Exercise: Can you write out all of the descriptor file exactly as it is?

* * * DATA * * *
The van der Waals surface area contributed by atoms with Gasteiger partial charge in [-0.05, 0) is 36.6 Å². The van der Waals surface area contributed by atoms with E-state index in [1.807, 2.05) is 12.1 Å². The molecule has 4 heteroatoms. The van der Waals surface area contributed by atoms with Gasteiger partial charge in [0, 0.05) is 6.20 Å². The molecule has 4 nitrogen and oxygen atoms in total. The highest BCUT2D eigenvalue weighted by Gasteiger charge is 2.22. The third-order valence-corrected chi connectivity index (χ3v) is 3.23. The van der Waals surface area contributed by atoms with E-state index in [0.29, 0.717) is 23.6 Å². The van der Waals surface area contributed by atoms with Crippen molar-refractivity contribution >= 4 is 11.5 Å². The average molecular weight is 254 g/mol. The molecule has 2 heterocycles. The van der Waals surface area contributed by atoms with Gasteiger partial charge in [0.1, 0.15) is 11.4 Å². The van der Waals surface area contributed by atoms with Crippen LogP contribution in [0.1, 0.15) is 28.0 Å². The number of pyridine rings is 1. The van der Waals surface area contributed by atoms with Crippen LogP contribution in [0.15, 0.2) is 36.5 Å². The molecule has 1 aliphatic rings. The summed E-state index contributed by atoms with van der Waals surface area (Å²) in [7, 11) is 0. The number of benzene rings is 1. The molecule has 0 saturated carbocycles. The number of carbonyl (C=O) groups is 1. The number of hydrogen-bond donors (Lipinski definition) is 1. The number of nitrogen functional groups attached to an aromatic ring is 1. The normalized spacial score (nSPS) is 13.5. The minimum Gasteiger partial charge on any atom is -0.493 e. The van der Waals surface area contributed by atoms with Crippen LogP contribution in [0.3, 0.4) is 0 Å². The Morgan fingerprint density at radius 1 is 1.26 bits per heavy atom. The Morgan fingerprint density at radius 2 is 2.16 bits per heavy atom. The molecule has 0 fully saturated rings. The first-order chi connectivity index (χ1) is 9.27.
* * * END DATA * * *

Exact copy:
The van der Waals surface area contributed by atoms with Gasteiger partial charge in [-0.05, 0) is 36.6 Å². The van der Waals surface area contributed by atoms with E-state index in [1.807, 2.05) is 12.1 Å². The molecule has 4 heteroatoms. The van der Waals surface area contributed by atoms with Gasteiger partial charge in [0, 0.05) is 6.20 Å². The molecule has 4 nitrogen and oxygen atoms in total. The highest BCUT2D eigenvalue weighted by Gasteiger charge is 2.22. The third-order valence-corrected chi connectivity index (χ3v) is 3.23. The van der Waals surface area contributed by atoms with E-state index in [0.29, 0.717) is 23.6 Å². The van der Waals surface area contributed by atoms with Crippen molar-refractivity contribution >= 4 is 11.5 Å². The average molecular weight is 254 g/mol. The molecule has 2 heterocycles. The van der Waals surface area contributed by atoms with Gasteiger partial charge in [0.1, 0.15) is 11.4 Å². The van der Waals surface area contributed by atoms with Crippen LogP contribution in [0.1, 0.15) is 28.0 Å². The number of pyridine rings is 1. The van der Waals surface area contributed by atoms with Crippen LogP contribution in [0.15, 0.2) is 36.5 Å². The molecule has 1 aliphatic rings. The summed E-state index contributed by atoms with van der Waals surface area (Å²) in [7, 11) is 0. The number of benzene rings is 1. The molecule has 0 saturated carbocycles. The number of carbonyl (C=O) groups is 1. The number of hydrogen-bond donors (Lipinski definition) is 1. The number of nitrogen functional groups attached to an aromatic ring is 1. The normalized spacial score (nSPS) is 13.5. The minimum Gasteiger partial charge on any atom is -0.493 e. The van der Waals surface area contributed by atoms with Crippen LogP contribution in [0.3, 0.4) is 0 Å². The Morgan fingerprint density at radius 1 is 1.26 bits per heavy atom. The Morgan fingerprint density at radius 2 is 2.16 bits per heavy atom. The molecule has 0 fully saturated rings. The first-order chi connectivity index (χ1) is 9.27.